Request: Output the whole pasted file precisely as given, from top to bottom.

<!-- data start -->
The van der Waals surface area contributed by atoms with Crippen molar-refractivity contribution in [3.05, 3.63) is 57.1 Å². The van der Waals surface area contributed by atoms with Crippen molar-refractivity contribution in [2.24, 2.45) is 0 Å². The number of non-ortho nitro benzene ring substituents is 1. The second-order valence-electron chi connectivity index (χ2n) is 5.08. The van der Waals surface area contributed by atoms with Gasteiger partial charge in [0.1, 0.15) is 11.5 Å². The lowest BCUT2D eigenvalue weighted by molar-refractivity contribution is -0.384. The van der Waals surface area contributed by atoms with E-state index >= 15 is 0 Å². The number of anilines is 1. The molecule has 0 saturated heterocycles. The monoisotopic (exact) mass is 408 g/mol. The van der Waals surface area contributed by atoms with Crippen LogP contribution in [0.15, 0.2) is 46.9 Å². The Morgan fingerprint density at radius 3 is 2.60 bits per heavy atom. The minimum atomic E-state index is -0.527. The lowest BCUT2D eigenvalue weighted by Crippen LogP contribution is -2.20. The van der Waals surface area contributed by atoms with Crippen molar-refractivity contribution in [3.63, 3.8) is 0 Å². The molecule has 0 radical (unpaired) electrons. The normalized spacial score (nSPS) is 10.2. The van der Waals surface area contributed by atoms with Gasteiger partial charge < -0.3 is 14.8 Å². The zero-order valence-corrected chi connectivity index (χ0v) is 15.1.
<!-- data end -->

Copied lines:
The van der Waals surface area contributed by atoms with Crippen molar-refractivity contribution in [3.05, 3.63) is 57.1 Å². The van der Waals surface area contributed by atoms with Crippen molar-refractivity contribution in [2.24, 2.45) is 0 Å². The number of non-ortho nitro benzene ring substituents is 1. The second-order valence-electron chi connectivity index (χ2n) is 5.08. The van der Waals surface area contributed by atoms with Gasteiger partial charge in [0.1, 0.15) is 11.5 Å². The lowest BCUT2D eigenvalue weighted by molar-refractivity contribution is -0.384. The van der Waals surface area contributed by atoms with E-state index >= 15 is 0 Å². The number of anilines is 1. The molecule has 0 saturated heterocycles. The monoisotopic (exact) mass is 408 g/mol. The van der Waals surface area contributed by atoms with Crippen LogP contribution in [0.15, 0.2) is 46.9 Å². The Morgan fingerprint density at radius 3 is 2.60 bits per heavy atom. The minimum atomic E-state index is -0.527. The lowest BCUT2D eigenvalue weighted by Crippen LogP contribution is -2.20. The van der Waals surface area contributed by atoms with Crippen molar-refractivity contribution in [3.63, 3.8) is 0 Å². The molecule has 0 radical (unpaired) electrons. The normalized spacial score (nSPS) is 10.2. The van der Waals surface area contributed by atoms with Gasteiger partial charge < -0.3 is 14.8 Å². The zero-order valence-corrected chi connectivity index (χ0v) is 15.1.